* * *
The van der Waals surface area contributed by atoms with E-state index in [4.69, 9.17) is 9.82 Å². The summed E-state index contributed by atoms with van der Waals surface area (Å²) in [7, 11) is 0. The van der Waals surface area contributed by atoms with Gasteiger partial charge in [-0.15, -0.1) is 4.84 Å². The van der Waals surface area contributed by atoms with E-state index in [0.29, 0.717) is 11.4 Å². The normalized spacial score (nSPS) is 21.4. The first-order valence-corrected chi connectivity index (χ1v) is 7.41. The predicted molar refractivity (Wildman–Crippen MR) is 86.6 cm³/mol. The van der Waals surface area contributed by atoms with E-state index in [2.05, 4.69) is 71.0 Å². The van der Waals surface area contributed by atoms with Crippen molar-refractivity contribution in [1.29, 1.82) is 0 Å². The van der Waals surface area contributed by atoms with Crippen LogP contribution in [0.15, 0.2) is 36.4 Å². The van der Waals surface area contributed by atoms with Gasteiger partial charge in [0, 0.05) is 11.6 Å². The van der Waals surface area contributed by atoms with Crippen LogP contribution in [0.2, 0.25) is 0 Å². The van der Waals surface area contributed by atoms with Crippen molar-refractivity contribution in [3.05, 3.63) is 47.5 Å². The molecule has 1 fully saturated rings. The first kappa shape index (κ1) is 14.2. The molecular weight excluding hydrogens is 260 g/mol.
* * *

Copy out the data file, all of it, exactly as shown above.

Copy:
The van der Waals surface area contributed by atoms with E-state index in [4.69, 9.17) is 9.82 Å². The summed E-state index contributed by atoms with van der Waals surface area (Å²) in [7, 11) is 0. The van der Waals surface area contributed by atoms with Gasteiger partial charge in [-0.15, -0.1) is 4.84 Å². The van der Waals surface area contributed by atoms with E-state index in [0.29, 0.717) is 11.4 Å². The normalized spacial score (nSPS) is 21.4. The first-order valence-corrected chi connectivity index (χ1v) is 7.41. The predicted molar refractivity (Wildman–Crippen MR) is 86.6 cm³/mol. The van der Waals surface area contributed by atoms with E-state index in [2.05, 4.69) is 71.0 Å². The van der Waals surface area contributed by atoms with Crippen molar-refractivity contribution in [1.29, 1.82) is 0 Å². The van der Waals surface area contributed by atoms with Crippen LogP contribution in [0.15, 0.2) is 36.4 Å². The van der Waals surface area contributed by atoms with Gasteiger partial charge in [0, 0.05) is 11.6 Å². The van der Waals surface area contributed by atoms with Crippen LogP contribution in [0.2, 0.25) is 0 Å². The van der Waals surface area contributed by atoms with Crippen molar-refractivity contribution in [3.05, 3.63) is 47.5 Å². The molecule has 1 fully saturated rings. The first kappa shape index (κ1) is 14.2. The molecular weight excluding hydrogens is 260 g/mol.